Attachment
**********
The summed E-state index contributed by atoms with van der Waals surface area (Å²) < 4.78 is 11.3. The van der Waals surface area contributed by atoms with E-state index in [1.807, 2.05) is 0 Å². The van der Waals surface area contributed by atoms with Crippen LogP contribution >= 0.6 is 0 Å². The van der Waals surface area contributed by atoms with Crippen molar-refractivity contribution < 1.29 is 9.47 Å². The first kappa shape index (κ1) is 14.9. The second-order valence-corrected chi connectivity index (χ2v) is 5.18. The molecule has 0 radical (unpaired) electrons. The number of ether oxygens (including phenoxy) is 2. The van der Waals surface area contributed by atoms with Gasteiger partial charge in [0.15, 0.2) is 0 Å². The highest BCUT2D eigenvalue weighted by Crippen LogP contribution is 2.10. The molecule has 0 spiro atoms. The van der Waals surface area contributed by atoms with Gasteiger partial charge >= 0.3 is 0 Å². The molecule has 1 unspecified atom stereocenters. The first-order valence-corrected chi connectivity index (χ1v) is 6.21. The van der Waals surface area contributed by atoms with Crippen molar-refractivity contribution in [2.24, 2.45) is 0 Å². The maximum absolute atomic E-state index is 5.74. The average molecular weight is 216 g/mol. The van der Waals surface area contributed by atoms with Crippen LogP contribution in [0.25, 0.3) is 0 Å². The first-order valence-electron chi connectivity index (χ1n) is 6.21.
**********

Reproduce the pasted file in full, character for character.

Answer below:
The summed E-state index contributed by atoms with van der Waals surface area (Å²) < 4.78 is 11.3. The van der Waals surface area contributed by atoms with E-state index in [1.807, 2.05) is 0 Å². The van der Waals surface area contributed by atoms with Crippen LogP contribution >= 0.6 is 0 Å². The van der Waals surface area contributed by atoms with Crippen molar-refractivity contribution < 1.29 is 9.47 Å². The first kappa shape index (κ1) is 14.9. The second-order valence-corrected chi connectivity index (χ2v) is 5.18. The molecule has 0 radical (unpaired) electrons. The number of ether oxygens (including phenoxy) is 2. The van der Waals surface area contributed by atoms with Gasteiger partial charge in [0.15, 0.2) is 0 Å². The highest BCUT2D eigenvalue weighted by Crippen LogP contribution is 2.10. The molecule has 0 spiro atoms. The van der Waals surface area contributed by atoms with Gasteiger partial charge >= 0.3 is 0 Å². The molecule has 1 unspecified atom stereocenters. The first-order valence-corrected chi connectivity index (χ1v) is 6.21. The van der Waals surface area contributed by atoms with Crippen molar-refractivity contribution in [2.24, 2.45) is 0 Å². The maximum absolute atomic E-state index is 5.74. The average molecular weight is 216 g/mol. The van der Waals surface area contributed by atoms with Crippen LogP contribution in [0.25, 0.3) is 0 Å². The first-order valence-electron chi connectivity index (χ1n) is 6.21.